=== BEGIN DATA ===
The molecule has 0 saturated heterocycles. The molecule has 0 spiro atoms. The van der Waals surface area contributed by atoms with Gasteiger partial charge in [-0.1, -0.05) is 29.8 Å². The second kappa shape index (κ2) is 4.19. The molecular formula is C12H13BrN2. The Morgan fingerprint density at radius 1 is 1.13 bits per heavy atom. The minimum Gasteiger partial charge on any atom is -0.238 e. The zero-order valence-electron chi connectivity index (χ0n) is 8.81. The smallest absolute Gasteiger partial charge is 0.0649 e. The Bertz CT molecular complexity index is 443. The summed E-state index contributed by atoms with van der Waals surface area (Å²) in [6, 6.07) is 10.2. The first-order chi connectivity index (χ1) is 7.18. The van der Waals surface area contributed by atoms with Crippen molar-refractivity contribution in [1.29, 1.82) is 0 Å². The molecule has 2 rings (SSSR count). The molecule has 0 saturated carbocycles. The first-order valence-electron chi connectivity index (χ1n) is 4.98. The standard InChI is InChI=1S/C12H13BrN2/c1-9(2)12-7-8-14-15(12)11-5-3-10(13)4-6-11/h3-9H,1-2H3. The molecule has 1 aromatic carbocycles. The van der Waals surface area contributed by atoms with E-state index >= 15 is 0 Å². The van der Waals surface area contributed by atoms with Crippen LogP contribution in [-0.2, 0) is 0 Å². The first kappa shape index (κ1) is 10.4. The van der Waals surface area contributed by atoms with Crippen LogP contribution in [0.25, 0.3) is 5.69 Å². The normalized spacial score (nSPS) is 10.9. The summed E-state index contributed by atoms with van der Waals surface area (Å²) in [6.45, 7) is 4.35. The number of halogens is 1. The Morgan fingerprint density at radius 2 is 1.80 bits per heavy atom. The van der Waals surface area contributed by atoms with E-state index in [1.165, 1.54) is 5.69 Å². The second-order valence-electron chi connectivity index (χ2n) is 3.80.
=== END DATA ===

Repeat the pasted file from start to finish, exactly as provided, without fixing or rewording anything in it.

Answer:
The molecule has 0 saturated heterocycles. The molecule has 0 spiro atoms. The van der Waals surface area contributed by atoms with Gasteiger partial charge in [-0.1, -0.05) is 29.8 Å². The second kappa shape index (κ2) is 4.19. The molecular formula is C12H13BrN2. The Morgan fingerprint density at radius 1 is 1.13 bits per heavy atom. The minimum Gasteiger partial charge on any atom is -0.238 e. The zero-order valence-electron chi connectivity index (χ0n) is 8.81. The smallest absolute Gasteiger partial charge is 0.0649 e. The Bertz CT molecular complexity index is 443. The summed E-state index contributed by atoms with van der Waals surface area (Å²) in [6, 6.07) is 10.2. The first-order chi connectivity index (χ1) is 7.18. The van der Waals surface area contributed by atoms with Crippen molar-refractivity contribution in [1.29, 1.82) is 0 Å². The molecule has 2 rings (SSSR count). The molecule has 0 saturated carbocycles. The first-order valence-electron chi connectivity index (χ1n) is 4.98. The standard InChI is InChI=1S/C12H13BrN2/c1-9(2)12-7-8-14-15(12)11-5-3-10(13)4-6-11/h3-9H,1-2H3. The molecule has 1 aromatic carbocycles. The van der Waals surface area contributed by atoms with E-state index >= 15 is 0 Å². The van der Waals surface area contributed by atoms with Crippen LogP contribution in [-0.2, 0) is 0 Å². The first kappa shape index (κ1) is 10.4. The van der Waals surface area contributed by atoms with Crippen LogP contribution in [0.25, 0.3) is 5.69 Å². The normalized spacial score (nSPS) is 10.9. The summed E-state index contributed by atoms with van der Waals surface area (Å²) in [6.45, 7) is 4.35. The number of halogens is 1. The Morgan fingerprint density at radius 2 is 1.80 bits per heavy atom. The van der Waals surface area contributed by atoms with E-state index in [1.165, 1.54) is 5.69 Å². The second-order valence-electron chi connectivity index (χ2n) is 3.80.